When Sam Miller and Mikey Edwards came to Salt Lake a few years back, they had a vision for a new kind of nightlife experience. Using their combined experience working in tiki bars in San Francisco and Paris, the pair set out to enlighten Utah drinkers of their vanilla ways. Of course, we weren’t completely blind to the ways of tiki cocktails, but our notions of overly-sweet libations with Red Dye 40 were in dire need of an update. Miller and Edwards began hosting an educational series at Caputo’s called “Island Time,” which invited guests to learn tiki recipes and history. Apart from their classes, the duo could also be found slinging Frozen Daiquiris and Mai Tais at Water Witch. Sipping their tropical creations, the city embraced an island state of mind with open arms—but we wanted more.
In October of 2022, Miller and Edwards jumped at the chance to purchase the former Campfire Lounge in Sugar House. Partnering up with Water Witch’s Sean Neves and Scott Gardner, the group’s tropical vision began to take shape. “When we saw the space, we knew it was a cool funky building with good bones,” Miller recalls. “If you squint, you would see that it could be an immersive space that just needed some love and TLC.” With the holidays fast-approaching, the team sprung into action and wrapped the space head-to-toe in Christmas lights and ordered as much rum as their shelves would hold. The sudden flurry of activity caught a lot of attention, and Utahns’ curiosity peaked as the rundown watering hole turned into a full-blown Christmas fantasy. “Season’s Drinkings” was here. “I think it was way more successful than any of us imagined it would be,” says Miller. “We opened the doors with 100 people in line and they kept coming non-stop.”
“Season’s Drinkings” could not have been a better introduction for ACME, but what was next? Following their holiday takeover, Miller and Edwards once again converted the space into an ephemeral concept called Suckerfish. Featuring sea creature decor, tropical sips and a small selection of bites by Nohm’s chef David Chon, the bar continued to satiate our growing penchant for tiki. At its core, Miller wants ACME to be a neighborhood tiki bar that gives guests an immersive experience. “The main ethos of Tiki is escapism, transporting you to another place and helping you forget what’s going on in the real world.” The ACME group extends that same promise of escapism to industry members, who are invited to step outside of their normal day-to-day routine and host takeovers at ACME. “Bartender exchanges were really something I wanted to bring to Salt Lake to elevate the bar culture here,” Miller explains.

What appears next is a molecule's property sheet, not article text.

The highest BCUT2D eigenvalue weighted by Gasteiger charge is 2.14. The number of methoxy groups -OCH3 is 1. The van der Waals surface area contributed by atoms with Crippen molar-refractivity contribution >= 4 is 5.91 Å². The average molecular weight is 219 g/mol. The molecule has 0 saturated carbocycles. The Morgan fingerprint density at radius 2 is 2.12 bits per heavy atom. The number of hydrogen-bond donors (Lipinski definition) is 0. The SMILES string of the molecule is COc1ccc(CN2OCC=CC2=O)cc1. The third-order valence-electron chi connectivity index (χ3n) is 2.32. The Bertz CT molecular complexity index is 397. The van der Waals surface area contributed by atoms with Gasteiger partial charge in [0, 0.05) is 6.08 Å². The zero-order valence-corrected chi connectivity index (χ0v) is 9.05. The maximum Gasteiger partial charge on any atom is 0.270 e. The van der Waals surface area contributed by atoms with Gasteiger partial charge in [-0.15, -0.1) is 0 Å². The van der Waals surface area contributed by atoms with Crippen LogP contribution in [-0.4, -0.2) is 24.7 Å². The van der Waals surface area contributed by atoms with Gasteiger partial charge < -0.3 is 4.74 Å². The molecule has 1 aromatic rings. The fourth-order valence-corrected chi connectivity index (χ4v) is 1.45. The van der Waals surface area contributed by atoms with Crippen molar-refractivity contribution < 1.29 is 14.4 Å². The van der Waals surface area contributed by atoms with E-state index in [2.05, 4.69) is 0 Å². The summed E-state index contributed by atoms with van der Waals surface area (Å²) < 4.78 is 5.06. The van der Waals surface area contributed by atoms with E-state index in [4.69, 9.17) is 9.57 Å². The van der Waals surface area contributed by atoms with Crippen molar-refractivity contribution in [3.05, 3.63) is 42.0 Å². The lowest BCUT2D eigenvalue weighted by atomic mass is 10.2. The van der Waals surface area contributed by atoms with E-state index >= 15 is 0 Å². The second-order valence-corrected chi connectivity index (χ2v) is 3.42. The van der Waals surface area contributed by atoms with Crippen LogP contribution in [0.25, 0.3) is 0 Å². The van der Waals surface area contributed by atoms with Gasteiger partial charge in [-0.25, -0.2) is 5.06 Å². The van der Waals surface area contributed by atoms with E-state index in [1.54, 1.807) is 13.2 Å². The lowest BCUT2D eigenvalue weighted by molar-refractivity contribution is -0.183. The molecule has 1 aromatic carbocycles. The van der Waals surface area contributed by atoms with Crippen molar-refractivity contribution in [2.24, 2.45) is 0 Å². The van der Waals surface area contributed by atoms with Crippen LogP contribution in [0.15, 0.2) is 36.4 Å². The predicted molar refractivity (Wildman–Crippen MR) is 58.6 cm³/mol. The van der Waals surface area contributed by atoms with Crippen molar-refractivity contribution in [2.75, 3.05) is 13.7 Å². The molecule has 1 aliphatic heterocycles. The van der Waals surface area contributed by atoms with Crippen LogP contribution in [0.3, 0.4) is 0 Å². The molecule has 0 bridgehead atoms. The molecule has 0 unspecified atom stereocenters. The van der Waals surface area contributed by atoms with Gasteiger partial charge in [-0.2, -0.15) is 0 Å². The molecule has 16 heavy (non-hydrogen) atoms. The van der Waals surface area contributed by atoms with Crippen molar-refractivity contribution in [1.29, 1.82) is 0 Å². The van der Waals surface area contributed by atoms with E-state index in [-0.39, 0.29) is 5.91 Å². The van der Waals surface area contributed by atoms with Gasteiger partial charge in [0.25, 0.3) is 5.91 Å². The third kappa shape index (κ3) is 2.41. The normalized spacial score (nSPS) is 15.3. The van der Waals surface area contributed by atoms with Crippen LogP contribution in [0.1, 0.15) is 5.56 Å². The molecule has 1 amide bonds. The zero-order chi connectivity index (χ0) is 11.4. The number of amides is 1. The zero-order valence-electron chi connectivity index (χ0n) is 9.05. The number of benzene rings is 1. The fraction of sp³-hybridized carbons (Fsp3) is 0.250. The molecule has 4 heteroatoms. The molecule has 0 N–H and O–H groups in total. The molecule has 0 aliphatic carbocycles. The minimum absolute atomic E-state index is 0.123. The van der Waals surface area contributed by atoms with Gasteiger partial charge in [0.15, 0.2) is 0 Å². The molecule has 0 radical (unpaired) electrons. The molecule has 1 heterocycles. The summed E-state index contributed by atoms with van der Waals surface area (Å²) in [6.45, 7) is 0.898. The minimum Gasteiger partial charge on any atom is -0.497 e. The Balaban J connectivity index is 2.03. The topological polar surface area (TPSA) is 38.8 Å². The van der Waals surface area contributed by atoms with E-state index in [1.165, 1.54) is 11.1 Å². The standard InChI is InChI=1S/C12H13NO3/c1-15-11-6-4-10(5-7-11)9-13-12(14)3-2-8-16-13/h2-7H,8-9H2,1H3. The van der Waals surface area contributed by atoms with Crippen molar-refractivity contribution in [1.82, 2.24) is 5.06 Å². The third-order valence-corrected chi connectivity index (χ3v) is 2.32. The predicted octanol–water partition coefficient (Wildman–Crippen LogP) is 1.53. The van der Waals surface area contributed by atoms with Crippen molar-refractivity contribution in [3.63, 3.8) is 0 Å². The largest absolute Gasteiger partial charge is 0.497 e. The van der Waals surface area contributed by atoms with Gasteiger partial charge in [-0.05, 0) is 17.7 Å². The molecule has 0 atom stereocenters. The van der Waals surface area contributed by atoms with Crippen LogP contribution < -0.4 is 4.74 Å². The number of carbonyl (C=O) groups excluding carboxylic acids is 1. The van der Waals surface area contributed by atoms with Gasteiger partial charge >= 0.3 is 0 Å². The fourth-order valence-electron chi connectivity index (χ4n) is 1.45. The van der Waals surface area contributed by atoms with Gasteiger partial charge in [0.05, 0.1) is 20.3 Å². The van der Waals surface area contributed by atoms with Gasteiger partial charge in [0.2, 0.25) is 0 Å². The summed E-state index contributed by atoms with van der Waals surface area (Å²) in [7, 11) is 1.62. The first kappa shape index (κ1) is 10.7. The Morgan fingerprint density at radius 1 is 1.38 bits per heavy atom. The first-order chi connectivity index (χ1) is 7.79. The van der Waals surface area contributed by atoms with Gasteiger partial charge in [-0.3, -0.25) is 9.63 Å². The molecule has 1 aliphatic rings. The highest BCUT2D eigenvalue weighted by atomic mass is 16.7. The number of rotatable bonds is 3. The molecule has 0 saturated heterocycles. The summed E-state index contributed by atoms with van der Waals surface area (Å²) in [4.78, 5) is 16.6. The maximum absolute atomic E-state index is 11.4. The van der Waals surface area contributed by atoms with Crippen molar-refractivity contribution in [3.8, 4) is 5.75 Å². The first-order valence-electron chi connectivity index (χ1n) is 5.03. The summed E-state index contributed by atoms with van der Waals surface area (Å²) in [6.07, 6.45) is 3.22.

ACME will remain an escapist’s paradise, but bargoers will soon have to bid adieu to the incandescent decor and lingering remnants of log cabin guise. A major renovation will take place sometime this summer or early fall, and the owners have tall design orders. Starting with the 2,500 square foot patio, the ACME group wants to immerse guests in a modern tiki lounge. “We’re going to build each area into its own feeling and vibe,” Miller explains. “Entering the main bar will be our big tropical escape with palapa thatched roofs, fog machines, fire shows—sensory overload.” In the bar’s side room, guests will be transported to a darker, more demonic side of island life. “Think, ‘catacombs in France.’” Another important design detail, the bar won’t be relying on appropriated pacific islander culture to get the message of tiki across. “You don’t need to display carvings of a Polynesian or Maori deity to make it a tiki bar,” Edwards adds. “We want to bring Tiki into the modern lens and focus on the main ethos of Tiki—escapism.”
The renovation won’t be a small feat, but out of the ashes will no-doubt rise a welcome piece of island paradise.
IF YOU GO…
837 E. 2100 South, SLC
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